The Netherlands in the Show-Window

Next up in the Danish newspaper Politiken’s “Europa XL” series of cultural portraits of EU member-states: my favorite! It’s “Holland,” as they term it on the Politiken site, with representative Dutch cultural objects and phenomena (photo, person, event, etc.) chosen by the renowned novelist and travel-book author Cees Nooteboom.

  • Painting: “Girl with the Red Hat,” by Jan Vermeer. Nooteboom was never going to have any problem finding a good, representative painting for the Netherlands, of course; in fact, I think he shows his sophistication by choosing a Vermeer – any Vermeer – where most outsiders would probably have expected to have him go for Rembrandt. And he takes the occasion to plug a character from one of his novels, who also liked Vermeer in particular because he depicted Dutch women as they (supposedly) truly are: “transparent and at the same time solid.”
  • Photograph: Occupation and Flooding. Nooteboom starts discussing the disastrous flood in the Netherlands of the night of 31 January/1 February, 1953, and indeed that was a major trauma that still affects the Dutch consciousness (and, more concretely, which set in motion the extensive water-engineering – “Delta works” – conducted since, especially in that area of Zeeland affected by that flood). And the photograph shows a man trying to drive a team of horses and a loaded-down carriage through chest-high water. But the photograph is not of the 1953 flood – it’s of the 1942 flood, when the occupying Germans deliberately flooded the island of Walcheren down in Zeeland. To the ordeal of occupation, then, was added the age-old specter of flooding, inflicted again on the Dutch as they had to stand aside and could do anything about it.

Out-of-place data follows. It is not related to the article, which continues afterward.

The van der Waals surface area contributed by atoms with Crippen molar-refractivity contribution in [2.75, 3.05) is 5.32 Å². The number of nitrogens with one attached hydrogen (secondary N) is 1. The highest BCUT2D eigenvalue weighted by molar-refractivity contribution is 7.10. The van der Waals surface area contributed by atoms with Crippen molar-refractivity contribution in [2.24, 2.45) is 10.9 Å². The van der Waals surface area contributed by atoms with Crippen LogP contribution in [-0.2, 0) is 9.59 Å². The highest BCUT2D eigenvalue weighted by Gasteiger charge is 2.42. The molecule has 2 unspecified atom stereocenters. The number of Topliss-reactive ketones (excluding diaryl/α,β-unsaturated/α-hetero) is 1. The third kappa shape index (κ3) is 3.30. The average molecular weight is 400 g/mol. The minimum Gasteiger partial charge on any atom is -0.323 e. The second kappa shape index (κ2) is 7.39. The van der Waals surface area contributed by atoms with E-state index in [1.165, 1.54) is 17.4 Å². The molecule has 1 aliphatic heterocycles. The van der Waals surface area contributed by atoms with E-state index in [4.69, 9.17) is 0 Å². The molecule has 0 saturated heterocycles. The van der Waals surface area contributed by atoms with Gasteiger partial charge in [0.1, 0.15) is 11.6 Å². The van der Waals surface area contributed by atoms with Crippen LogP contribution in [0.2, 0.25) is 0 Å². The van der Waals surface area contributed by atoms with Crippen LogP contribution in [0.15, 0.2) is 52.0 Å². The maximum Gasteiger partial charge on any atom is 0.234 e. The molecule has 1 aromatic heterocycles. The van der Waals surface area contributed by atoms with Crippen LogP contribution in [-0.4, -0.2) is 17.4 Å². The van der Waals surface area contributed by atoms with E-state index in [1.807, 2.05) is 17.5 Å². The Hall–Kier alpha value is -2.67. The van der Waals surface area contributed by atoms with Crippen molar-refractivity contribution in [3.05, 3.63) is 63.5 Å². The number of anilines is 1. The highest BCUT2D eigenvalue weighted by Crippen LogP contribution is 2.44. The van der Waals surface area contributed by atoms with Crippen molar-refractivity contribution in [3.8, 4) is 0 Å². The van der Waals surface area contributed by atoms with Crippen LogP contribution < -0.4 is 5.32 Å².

• Person: Multatuli. Actually a pseudonym for Edward Douwes Dekker, 19th-century Dutch pamphlet- and novel-writer. He’s most famous for his anti-colonial novel Max Havelaar, possibly the prose classic of Dutch literature. (I’ve even read it myself, but that was while learning advanced Dutch.)
  • Object: Dutch language dictionaries. Specifically, the Woordenboek der Nederlandsche Taal, which stands to the Dutch language sort of like the Oxford English Dictionary does to English. Research started in 1880, had reached “S” by 1934, and now is finally finished – only of course to have to start again. There was a major Dutch spelling reform, too, shortly after World War II; that’s why you see words like Nederlandsche only in old, venerable titles like this.
  • Text: An extract from out of De Avonden, or “The Evenings,” by Gerard Reve. The competitor to Max Havelaar at the peak of Dutch prose, but this one is post-World War II and depicts, “with . . . almost Biblical tones,” one Dutch city-dwelling teenager’s dark and oppressive life. I’ve read this one, too; and while it is undoubtedly a classic, I’m not sure what direct relevance it still has to life in the Netherlands, which since the time it depicts has tremendously modernized and opened up (not least with waves of immigrants, most with skin darkened to some degree).
  • Song: The national anthem, the “Wilhelmus.” Now, this one I haven’t “read,” i.e. I do not know – disgraceful, it’s true. I should make good use of the Wilhelmus Site (only in Dutch, I’m afraid), where I can download the text, hear it in a sound file, and learn interesting facts about it – like, did you know that it is the world’s oldest national anthem, having been written sometime between 1568 and 1572? Or that it, nevertheless, was not adopted as the Dutch national anthem until 1932?